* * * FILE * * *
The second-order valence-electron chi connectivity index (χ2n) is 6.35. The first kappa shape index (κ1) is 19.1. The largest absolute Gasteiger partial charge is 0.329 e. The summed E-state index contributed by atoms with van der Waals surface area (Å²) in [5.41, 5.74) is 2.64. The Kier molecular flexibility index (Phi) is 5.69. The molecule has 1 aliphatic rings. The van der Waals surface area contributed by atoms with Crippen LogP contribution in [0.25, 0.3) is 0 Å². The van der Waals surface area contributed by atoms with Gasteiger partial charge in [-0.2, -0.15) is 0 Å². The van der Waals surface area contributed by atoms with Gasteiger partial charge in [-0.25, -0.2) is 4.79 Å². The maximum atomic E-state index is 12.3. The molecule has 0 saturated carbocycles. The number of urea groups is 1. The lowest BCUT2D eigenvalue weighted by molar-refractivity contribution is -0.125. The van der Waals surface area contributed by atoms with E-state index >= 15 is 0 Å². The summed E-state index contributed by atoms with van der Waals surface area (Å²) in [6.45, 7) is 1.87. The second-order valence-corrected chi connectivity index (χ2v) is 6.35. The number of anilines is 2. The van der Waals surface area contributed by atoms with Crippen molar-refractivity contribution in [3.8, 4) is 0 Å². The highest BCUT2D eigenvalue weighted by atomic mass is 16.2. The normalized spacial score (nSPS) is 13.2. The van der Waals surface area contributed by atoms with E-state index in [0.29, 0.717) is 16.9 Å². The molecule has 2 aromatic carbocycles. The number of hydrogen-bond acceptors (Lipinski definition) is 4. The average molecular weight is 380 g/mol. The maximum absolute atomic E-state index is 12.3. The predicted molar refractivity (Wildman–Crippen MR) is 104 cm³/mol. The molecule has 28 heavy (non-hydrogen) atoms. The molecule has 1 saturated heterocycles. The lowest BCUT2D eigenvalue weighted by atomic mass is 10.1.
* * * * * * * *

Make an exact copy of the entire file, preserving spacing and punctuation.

The second-order valence-electron chi connectivity index (χ2n) is 6.35. The first kappa shape index (κ1) is 19.1. The largest absolute Gasteiger partial charge is 0.329 e. The summed E-state index contributed by atoms with van der Waals surface area (Å²) in [5.41, 5.74) is 2.64. The Kier molecular flexibility index (Phi) is 5.69. The molecule has 1 aliphatic rings. The van der Waals surface area contributed by atoms with Crippen LogP contribution in [0.25, 0.3) is 0 Å². The van der Waals surface area contributed by atoms with Gasteiger partial charge in [-0.2, -0.15) is 0 Å². The van der Waals surface area contributed by atoms with Gasteiger partial charge in [-0.25, -0.2) is 4.79 Å². The maximum atomic E-state index is 12.3. The molecule has 0 saturated carbocycles. The number of urea groups is 1. The lowest BCUT2D eigenvalue weighted by molar-refractivity contribution is -0.125. The van der Waals surface area contributed by atoms with E-state index >= 15 is 0 Å². The summed E-state index contributed by atoms with van der Waals surface area (Å²) in [6.45, 7) is 1.87. The second-order valence-corrected chi connectivity index (χ2v) is 6.35. The number of anilines is 2. The van der Waals surface area contributed by atoms with Crippen molar-refractivity contribution in [3.8, 4) is 0 Å². The highest BCUT2D eigenvalue weighted by atomic mass is 16.2. The normalized spacial score (nSPS) is 13.2. The van der Waals surface area contributed by atoms with E-state index in [0.29, 0.717) is 16.9 Å². The molecule has 2 aromatic carbocycles. The number of hydrogen-bond acceptors (Lipinski definition) is 4. The average molecular weight is 380 g/mol. The maximum absolute atomic E-state index is 12.3. The predicted molar refractivity (Wildman–Crippen MR) is 104 cm³/mol. The molecule has 28 heavy (non-hydrogen) atoms. The molecule has 1 saturated heterocycles. The lowest BCUT2D eigenvalue weighted by atomic mass is 10.1.